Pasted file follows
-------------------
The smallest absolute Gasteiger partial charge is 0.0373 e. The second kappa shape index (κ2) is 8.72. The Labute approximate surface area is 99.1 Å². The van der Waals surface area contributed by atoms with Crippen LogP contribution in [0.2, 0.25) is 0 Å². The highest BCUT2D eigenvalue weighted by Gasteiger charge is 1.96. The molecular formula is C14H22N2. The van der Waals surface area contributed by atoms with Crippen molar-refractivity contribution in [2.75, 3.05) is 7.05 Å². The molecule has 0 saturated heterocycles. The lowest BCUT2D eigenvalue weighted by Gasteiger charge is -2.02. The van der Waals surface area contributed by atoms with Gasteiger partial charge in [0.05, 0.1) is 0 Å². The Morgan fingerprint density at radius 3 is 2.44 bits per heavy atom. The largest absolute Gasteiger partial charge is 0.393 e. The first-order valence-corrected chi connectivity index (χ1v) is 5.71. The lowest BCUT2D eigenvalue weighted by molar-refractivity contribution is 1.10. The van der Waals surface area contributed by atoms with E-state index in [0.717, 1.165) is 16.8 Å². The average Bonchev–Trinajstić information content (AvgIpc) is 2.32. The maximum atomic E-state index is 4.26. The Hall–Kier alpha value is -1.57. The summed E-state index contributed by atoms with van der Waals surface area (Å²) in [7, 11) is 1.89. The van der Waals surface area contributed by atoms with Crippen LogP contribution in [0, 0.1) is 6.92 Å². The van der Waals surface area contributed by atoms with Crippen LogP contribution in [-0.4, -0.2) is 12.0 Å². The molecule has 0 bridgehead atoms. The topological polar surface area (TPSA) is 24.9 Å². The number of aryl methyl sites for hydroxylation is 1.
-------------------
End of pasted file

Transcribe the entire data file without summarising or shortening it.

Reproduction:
The smallest absolute Gasteiger partial charge is 0.0373 e. The second kappa shape index (κ2) is 8.72. The Labute approximate surface area is 99.1 Å². The van der Waals surface area contributed by atoms with Crippen LogP contribution in [0.2, 0.25) is 0 Å². The highest BCUT2D eigenvalue weighted by Gasteiger charge is 1.96. The molecular formula is C14H22N2. The van der Waals surface area contributed by atoms with Crippen molar-refractivity contribution in [2.75, 3.05) is 7.05 Å². The molecule has 0 saturated heterocycles. The lowest BCUT2D eigenvalue weighted by Gasteiger charge is -2.02. The van der Waals surface area contributed by atoms with Gasteiger partial charge in [0.05, 0.1) is 0 Å². The Morgan fingerprint density at radius 3 is 2.44 bits per heavy atom. The largest absolute Gasteiger partial charge is 0.393 e. The first-order valence-corrected chi connectivity index (χ1v) is 5.71. The lowest BCUT2D eigenvalue weighted by molar-refractivity contribution is 1.10. The van der Waals surface area contributed by atoms with E-state index in [0.717, 1.165) is 16.8 Å². The average Bonchev–Trinajstić information content (AvgIpc) is 2.32. The maximum atomic E-state index is 4.26. The Hall–Kier alpha value is -1.57. The summed E-state index contributed by atoms with van der Waals surface area (Å²) in [7, 11) is 1.89. The van der Waals surface area contributed by atoms with Crippen LogP contribution in [0, 0.1) is 6.92 Å². The van der Waals surface area contributed by atoms with Crippen LogP contribution in [-0.4, -0.2) is 12.0 Å². The molecule has 0 bridgehead atoms. The topological polar surface area (TPSA) is 24.9 Å². The number of aryl methyl sites for hydroxylation is 1.